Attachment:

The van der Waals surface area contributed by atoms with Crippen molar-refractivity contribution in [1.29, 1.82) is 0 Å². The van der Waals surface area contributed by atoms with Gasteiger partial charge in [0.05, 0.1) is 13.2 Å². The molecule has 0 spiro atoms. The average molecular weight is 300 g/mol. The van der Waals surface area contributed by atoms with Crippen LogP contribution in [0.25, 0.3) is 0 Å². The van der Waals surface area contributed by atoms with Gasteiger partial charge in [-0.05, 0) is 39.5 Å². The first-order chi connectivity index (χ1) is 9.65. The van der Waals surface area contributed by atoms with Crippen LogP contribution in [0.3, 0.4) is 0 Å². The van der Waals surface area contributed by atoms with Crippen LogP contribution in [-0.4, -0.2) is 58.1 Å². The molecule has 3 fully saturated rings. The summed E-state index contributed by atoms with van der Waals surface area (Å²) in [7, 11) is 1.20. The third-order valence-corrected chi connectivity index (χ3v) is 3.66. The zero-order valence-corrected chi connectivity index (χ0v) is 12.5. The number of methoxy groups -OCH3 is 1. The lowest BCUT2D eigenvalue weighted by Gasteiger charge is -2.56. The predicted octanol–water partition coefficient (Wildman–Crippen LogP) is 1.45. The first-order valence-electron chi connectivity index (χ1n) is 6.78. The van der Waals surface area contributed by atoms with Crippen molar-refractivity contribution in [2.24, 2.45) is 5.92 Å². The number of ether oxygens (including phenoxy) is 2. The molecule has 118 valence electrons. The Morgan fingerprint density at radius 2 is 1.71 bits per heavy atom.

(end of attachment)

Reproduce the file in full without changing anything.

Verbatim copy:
The van der Waals surface area contributed by atoms with Crippen molar-refractivity contribution in [1.29, 1.82) is 0 Å². The van der Waals surface area contributed by atoms with Gasteiger partial charge in [0.05, 0.1) is 13.2 Å². The molecule has 0 spiro atoms. The average molecular weight is 300 g/mol. The van der Waals surface area contributed by atoms with Crippen LogP contribution in [0.25, 0.3) is 0 Å². The van der Waals surface area contributed by atoms with Gasteiger partial charge in [-0.05, 0) is 39.5 Å². The first-order chi connectivity index (χ1) is 9.65. The van der Waals surface area contributed by atoms with Crippen LogP contribution in [0.3, 0.4) is 0 Å². The van der Waals surface area contributed by atoms with Crippen LogP contribution in [-0.4, -0.2) is 58.1 Å². The molecule has 3 fully saturated rings. The summed E-state index contributed by atoms with van der Waals surface area (Å²) in [7, 11) is 1.20. The third-order valence-corrected chi connectivity index (χ3v) is 3.66. The zero-order valence-corrected chi connectivity index (χ0v) is 12.5. The number of methoxy groups -OCH3 is 1. The lowest BCUT2D eigenvalue weighted by Gasteiger charge is -2.56. The predicted octanol–water partition coefficient (Wildman–Crippen LogP) is 1.45. The first-order valence-electron chi connectivity index (χ1n) is 6.78. The van der Waals surface area contributed by atoms with Crippen molar-refractivity contribution in [2.24, 2.45) is 5.92 Å². The number of ether oxygens (including phenoxy) is 2. The molecule has 118 valence electrons. The Morgan fingerprint density at radius 2 is 1.71 bits per heavy atom.